At this point Brian’s primary focus was on whether SCTS had followed the correct policies and procedures: “That’s what was at the heart of it then. The whys and wherefores were not as much of a consideration for me at that stage,” he said.
“It’s fundamental when employers have policies and guidance in place, which either follow employment law and/or the Acas Code of Practice, that if they don’t follow those policies there could be a fatal flaw in procedure.
“In the civil service, you find a lot of policies and procedures actually exceed what is recommended as a minimum, because they have been negotiated by union reps on behalf of members.
“As a rep you have to use all the resources available to you to make a case on behalf of the member you’re representing. Whether it’s your organisation’s policy and guidance, or any resources that are supplied by the union,” he said.
By the conduct and discipline stage, a local rep was shadowing Brian, as part of the branch’s drive to help newer reps learn how to represent members. She and Ms Davies conducted extensive online research on the symptoms of the menopause and the impact they can have.
“Don’t forget that one of the best resources you can use is the member themselves, to provide information that you can use on their behalf, in supporting a case, in mitigation or in countering allegations made,” said Brian.
“I also asked Ms Davies to get a doctor’s letter, notes and any other supporting documentation about her medical condition that she could provide. It became obvious she was suffering very severely from symptoms of the peri-menopause that could affect the way she behaved.”
An occupational health report confirmed she was suffering from symptoms including heavy bleeding, stress, anxiety, palpitations, memory loss, and severe anaemia causing tiredness, light headedness and fainting, but was fit for work with adjustments.
Brian had raised Davies’s severe symptoms as a mitigating factor that affected her day-to-day abilities, but says he hadn’t initially considered her condition could be classed as a disability until the union’s lawyers became involved.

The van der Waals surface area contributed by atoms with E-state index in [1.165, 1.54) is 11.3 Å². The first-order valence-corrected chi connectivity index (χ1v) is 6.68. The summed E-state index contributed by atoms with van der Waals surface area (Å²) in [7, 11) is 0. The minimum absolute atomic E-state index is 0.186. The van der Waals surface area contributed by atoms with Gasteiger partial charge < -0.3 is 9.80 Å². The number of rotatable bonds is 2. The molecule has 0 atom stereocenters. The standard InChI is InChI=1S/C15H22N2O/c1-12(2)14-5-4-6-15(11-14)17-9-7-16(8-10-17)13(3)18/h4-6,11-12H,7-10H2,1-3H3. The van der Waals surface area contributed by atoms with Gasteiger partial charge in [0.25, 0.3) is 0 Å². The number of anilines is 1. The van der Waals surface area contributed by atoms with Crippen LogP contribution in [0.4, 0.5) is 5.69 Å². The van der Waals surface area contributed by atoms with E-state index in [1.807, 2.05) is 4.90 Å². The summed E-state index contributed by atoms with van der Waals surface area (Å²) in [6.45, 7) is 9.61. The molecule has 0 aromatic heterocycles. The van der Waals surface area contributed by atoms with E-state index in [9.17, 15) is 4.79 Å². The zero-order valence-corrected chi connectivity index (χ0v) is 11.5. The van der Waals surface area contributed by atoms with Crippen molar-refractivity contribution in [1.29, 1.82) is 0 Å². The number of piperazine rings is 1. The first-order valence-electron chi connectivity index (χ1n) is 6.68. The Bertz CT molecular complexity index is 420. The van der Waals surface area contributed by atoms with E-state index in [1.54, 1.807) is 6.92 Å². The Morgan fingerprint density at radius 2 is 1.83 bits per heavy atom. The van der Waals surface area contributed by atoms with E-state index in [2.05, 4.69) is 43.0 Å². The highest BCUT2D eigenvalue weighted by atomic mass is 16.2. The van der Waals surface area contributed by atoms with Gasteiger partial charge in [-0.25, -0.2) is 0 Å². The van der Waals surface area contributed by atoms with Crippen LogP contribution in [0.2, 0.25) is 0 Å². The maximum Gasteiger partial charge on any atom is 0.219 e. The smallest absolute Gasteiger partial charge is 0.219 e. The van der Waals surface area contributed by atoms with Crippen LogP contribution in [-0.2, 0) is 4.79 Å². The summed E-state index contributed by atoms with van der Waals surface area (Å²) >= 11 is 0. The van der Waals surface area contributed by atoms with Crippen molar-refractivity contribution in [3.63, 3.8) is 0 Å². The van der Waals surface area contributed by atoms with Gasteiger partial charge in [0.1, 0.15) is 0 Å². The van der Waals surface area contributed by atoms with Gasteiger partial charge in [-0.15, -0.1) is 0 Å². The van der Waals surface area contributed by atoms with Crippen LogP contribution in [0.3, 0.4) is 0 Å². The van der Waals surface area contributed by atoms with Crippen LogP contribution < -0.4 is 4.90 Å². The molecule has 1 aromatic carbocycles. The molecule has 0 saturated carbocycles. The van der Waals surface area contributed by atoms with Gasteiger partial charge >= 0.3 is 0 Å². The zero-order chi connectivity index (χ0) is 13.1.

He said he felt he had learned something new through the case: “To think that women suffering these symptoms are able to function as they do, is unbelievable,” he said.
He said they had provided SCTS with a two-page document and other information containing sources of information on the menopause and its effects, such as memory lapses and trouble concentrating, which all directly related to Ms Davies’s case.
“When I read the final ET judgment it seemed they had taken all that on board. These were all things we had brought to management’s attention – if only they had listened.”
• SCTS are appealing the reinstatement aspect of the ET judgment. While the case is pending Ms Davies has not returned to work.
The TUC is running one-day workshops on the menopause at work, at various locations between September and November. They are working with three universities to explore the issues women are having and discuss how unions can support them. Click here to apply.
PCS AND THE MENOPAUSE AT WORK:
PCS is campaigning to ensure fair treatment for members on all issues around the menopause and work.
Resources: See PCS Equality.
More info: Tackling ignorance about the menopause and work.
Read the full Employment Tribunal judgment on Mandy Davies’s case here.